For those lines that happen to be thicker than gel pens but thinner than brush pens, you can always go for metallic markers.
I’m afraid the picture doesn’t give them justice though; the Staedtler markers aren’t really that matter and are much shinier. You can see it all the better in the pen test video at the end of the post.
Since the paper is 160 GSM, most likely you’ll be able to use most of those without worrying about ghosting or bleeding.
I’ve been dreaming of getting my hands on those shiny Kuretake watercolor paints for a long time, and now I finally have a proper excuse to get them.
They look absolutely stunning on the black paper, and it’ll be pretty useful to cover larger parts of the pages with them, rather than using gel pens for example. I must say that the Pearl Colors didn’t look that well, even though they were seen, the color difference wasn’t really clear.
Again, since the paper quality is so outstanding, you don’t need to worry about bleeding through. This paper is truly perfect for going crazy with your watercolors.
Other than that, you can also use acrylic or gouache paints, especially in white. A cool idea would be to use those to draw your daily boxes, so you can just use your black pen on the top.
How To Use The Blackout Book
Now that you figured out what you can use to write in your blackout journal, it’s time to think about how you can actually use it. If you ask me (and I’d be delighted to answer any questions!), you really can use it just like any other notebook. Here are 5 ideas I think might work the best.
It’s a notebook, the paper is thick, the grid is dot grid – this means it’s perfect for a Bullet Journal! Maybe having a blackout journal will be something that reinvigorates your love for bujo if it was wavering.
Granted, it might take a bit longer to do the setups, but they’ll look so very different and awesome that it might totally be worth the pain.
I’d say it’s also absolutely perfect for anyone who loves minimalist Bullet Journal setups – just by playing with white color on the black pages can create some simple, yet stunning effects.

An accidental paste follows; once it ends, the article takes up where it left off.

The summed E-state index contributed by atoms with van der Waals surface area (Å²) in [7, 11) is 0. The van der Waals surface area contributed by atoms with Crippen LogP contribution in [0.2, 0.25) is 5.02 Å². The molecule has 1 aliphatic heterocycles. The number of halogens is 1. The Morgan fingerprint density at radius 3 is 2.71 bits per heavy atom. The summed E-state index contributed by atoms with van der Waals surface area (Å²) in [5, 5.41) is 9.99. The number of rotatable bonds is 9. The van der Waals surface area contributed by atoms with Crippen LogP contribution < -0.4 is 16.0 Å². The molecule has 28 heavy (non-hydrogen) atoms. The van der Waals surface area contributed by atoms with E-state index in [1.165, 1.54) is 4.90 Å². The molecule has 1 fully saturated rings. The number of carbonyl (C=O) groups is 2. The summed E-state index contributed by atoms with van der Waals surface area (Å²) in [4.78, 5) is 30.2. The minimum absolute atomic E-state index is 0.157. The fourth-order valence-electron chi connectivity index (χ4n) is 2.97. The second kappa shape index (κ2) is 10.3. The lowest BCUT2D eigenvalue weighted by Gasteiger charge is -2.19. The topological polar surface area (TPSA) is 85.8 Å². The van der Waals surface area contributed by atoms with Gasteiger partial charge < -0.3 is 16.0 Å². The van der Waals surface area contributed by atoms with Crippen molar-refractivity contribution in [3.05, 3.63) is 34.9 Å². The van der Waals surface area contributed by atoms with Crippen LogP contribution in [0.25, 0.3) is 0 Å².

Creating in the black pages sounds like such a fascinating challenge! So why not turn this notebook into a sketchbook or a creative journal.
Think of all the ways you can add a completely new feel to your style and your art just by trying to do it all on black paper.
I don’t know about you, but I’m quite eager and ready to accept this kind of challenge!
Since most of the lettering supplies can write in this journal (at least their metallic counterparts), why not challenge yourself to create beautiful lettering pieces on the black pages?
I know I had loads of fun with this piece, and I love how the quote seems to jump out on me from the black page.
Think about it – affirmations are something that needs to be written with a thought and an intention behind them.
Writing with a gel pen on black paper is a more meticulous process than writing the same thing on white paper. Most likely, you will be writing more slowly and repeating the affirmation to yourself quite a few times. I think just that already qualifies the blackout book to be a perfect candidate for an affirmations journal.
What a beautiful memory journal this book would make! You can add bits and pieces of your life, like photos and tickets and such, and if you need to add long texts you can always just glue in some white paper.
I’m sure the blackout book will be a very creative memory journal, which you’ll want to look through over and over again.
The Blackout Journal: Video
Finally, as I promised, here is my little video review of the journal and a huge pen test with all the pens suitable to the blackout book I could find in my stash.
Ok ok, some of them I bought specially for this notebook. Just don’t tell anyone or they will start making me go to a support group.
I’m really loving this journal and the way it pushes me to think outside the box and work with new media. It has everything you’d expect from a good journal and more.
I definitely enjoy a lot the paper quality and not being afraid to use any kind of pens, markers, and such.
I don’t think I’d recommend it to a first-time Bullet Journalist, but if you’ve been on it for a while, definitely give it a try. It’s so much fun!
And remember to use code MASHA10 to get 10% off your order!
Do you think you would ever use a blackout journal? How would you use it? Let us know in the comments.
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And remember: Keep Bullet Journaling, and Don’t be a Blob!